Mary-Beth Manning's solo show, directed by Diana Castle, is an eloquent and unabashed tribute to her tough, loving, feisty Irish mother. In the earlier episodes, dealing with Manning's childhood, her volatile mother's foibles, and life in an Irish-Catholic household in a Boston suburb, it seems like pleasant but lightweight comedy. When she moves to New York City to pursue an acting career, supporting herself with jobs as a hat-check girl and restaurant hostess, there are genuinely hilarious moments. But soon Manning's emotional problems, and the discovery that her mother is suffering from breast cancer, make her dig deeper. Things grow turbulent when her delayed adolescent rebellion coincides with her mother's mastectomy. And she must struggle with emotional ambivalence, when her very real love for her mother is challenged by Mom's cantankerous bossiness. But in the end, we're left with enormous respect and affection for a gallant, indomitable mother who holds on to her perspective and sense of humor even in the face of a terrifying illness.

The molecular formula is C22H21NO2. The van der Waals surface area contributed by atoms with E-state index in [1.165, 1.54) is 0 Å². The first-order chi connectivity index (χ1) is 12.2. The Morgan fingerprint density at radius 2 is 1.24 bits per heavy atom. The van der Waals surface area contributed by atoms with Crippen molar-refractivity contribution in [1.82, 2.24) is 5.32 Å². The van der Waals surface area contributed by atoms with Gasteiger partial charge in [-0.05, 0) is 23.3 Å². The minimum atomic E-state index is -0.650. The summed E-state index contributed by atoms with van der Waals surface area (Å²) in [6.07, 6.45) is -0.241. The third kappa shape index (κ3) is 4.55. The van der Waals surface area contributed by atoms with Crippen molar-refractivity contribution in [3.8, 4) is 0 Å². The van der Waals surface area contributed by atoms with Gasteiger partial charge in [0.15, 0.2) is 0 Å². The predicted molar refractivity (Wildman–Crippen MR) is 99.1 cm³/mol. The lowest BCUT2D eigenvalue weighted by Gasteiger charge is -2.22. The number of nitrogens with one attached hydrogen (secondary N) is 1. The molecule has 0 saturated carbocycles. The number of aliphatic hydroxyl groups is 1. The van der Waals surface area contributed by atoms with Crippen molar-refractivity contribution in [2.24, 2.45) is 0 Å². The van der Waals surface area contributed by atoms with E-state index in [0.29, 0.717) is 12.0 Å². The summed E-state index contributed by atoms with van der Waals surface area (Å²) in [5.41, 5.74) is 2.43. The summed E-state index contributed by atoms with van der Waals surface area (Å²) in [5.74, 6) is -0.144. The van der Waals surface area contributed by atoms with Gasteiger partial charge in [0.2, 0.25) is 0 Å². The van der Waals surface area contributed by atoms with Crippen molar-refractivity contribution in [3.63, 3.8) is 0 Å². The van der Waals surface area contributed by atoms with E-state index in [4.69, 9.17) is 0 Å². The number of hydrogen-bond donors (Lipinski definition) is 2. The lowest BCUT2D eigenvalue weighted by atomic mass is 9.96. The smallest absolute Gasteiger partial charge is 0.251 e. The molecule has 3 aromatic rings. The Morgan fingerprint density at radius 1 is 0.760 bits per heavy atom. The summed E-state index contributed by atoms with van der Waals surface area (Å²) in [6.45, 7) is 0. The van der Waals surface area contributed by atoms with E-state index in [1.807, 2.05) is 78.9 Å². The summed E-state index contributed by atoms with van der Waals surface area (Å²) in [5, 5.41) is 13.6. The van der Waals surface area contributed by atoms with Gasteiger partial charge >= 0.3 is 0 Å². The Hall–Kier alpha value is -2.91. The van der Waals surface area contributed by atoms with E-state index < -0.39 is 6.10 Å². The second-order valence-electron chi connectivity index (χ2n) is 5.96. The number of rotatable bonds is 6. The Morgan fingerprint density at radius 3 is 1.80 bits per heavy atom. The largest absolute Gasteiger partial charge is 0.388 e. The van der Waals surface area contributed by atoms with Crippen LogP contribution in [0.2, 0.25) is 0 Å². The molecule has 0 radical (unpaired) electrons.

Manning is a charming and unpretentious performer, whose refusal to overdramatize her material enhances its effectiveness. She etches her characters with sure strokes, capturing her mother's easy swagger, and her father's patience, love, and tolerance. By the end, she emerges as a tough, honest, resilient woman, who can touch our hearts as well as our funny bones.Presented by and at Studio Stage at Elephant Stages, 1078 Lillian Way, Hollywood. June 25–Sept. 12. Sun., 7 p.m. (323) 960-7714. www.plays411.com/mother.